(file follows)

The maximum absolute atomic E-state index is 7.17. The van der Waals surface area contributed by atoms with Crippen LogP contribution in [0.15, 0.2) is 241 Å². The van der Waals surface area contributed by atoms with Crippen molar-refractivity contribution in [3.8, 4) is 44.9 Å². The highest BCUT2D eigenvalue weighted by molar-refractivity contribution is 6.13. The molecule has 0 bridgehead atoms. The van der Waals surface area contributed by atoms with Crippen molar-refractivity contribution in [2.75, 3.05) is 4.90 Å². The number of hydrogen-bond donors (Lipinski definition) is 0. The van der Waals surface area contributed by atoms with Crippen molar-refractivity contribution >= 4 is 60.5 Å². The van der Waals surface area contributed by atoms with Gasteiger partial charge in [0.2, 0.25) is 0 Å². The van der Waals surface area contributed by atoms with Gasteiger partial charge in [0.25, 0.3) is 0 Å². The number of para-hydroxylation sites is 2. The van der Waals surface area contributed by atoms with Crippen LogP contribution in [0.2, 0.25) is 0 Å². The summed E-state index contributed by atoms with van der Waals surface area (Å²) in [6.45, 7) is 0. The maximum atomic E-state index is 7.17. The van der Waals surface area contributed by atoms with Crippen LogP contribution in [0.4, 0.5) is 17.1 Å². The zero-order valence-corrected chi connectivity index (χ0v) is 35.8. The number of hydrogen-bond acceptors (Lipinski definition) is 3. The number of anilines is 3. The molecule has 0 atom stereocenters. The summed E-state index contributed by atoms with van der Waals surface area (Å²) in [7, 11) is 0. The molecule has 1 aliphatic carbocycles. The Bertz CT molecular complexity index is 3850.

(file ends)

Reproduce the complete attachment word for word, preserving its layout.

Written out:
The maximum absolute atomic E-state index is 7.17. The van der Waals surface area contributed by atoms with Crippen LogP contribution in [0.15, 0.2) is 241 Å². The van der Waals surface area contributed by atoms with Crippen molar-refractivity contribution in [3.8, 4) is 44.9 Å². The highest BCUT2D eigenvalue weighted by molar-refractivity contribution is 6.13. The molecule has 0 bridgehead atoms. The van der Waals surface area contributed by atoms with Crippen molar-refractivity contribution in [2.75, 3.05) is 4.90 Å². The number of hydrogen-bond donors (Lipinski definition) is 0. The van der Waals surface area contributed by atoms with Crippen molar-refractivity contribution >= 4 is 60.5 Å². The van der Waals surface area contributed by atoms with Gasteiger partial charge in [0.2, 0.25) is 0 Å². The van der Waals surface area contributed by atoms with Gasteiger partial charge in [0.25, 0.3) is 0 Å². The number of para-hydroxylation sites is 2. The van der Waals surface area contributed by atoms with Crippen LogP contribution in [0.2, 0.25) is 0 Å². The summed E-state index contributed by atoms with van der Waals surface area (Å²) in [6.45, 7) is 0. The maximum atomic E-state index is 7.17. The van der Waals surface area contributed by atoms with Crippen LogP contribution in [0.4, 0.5) is 17.1 Å². The zero-order valence-corrected chi connectivity index (χ0v) is 35.8. The number of hydrogen-bond acceptors (Lipinski definition) is 3. The number of anilines is 3. The molecule has 0 atom stereocenters. The summed E-state index contributed by atoms with van der Waals surface area (Å²) in [7, 11) is 0. The molecule has 1 aliphatic carbocycles. The Bertz CT molecular complexity index is 3850.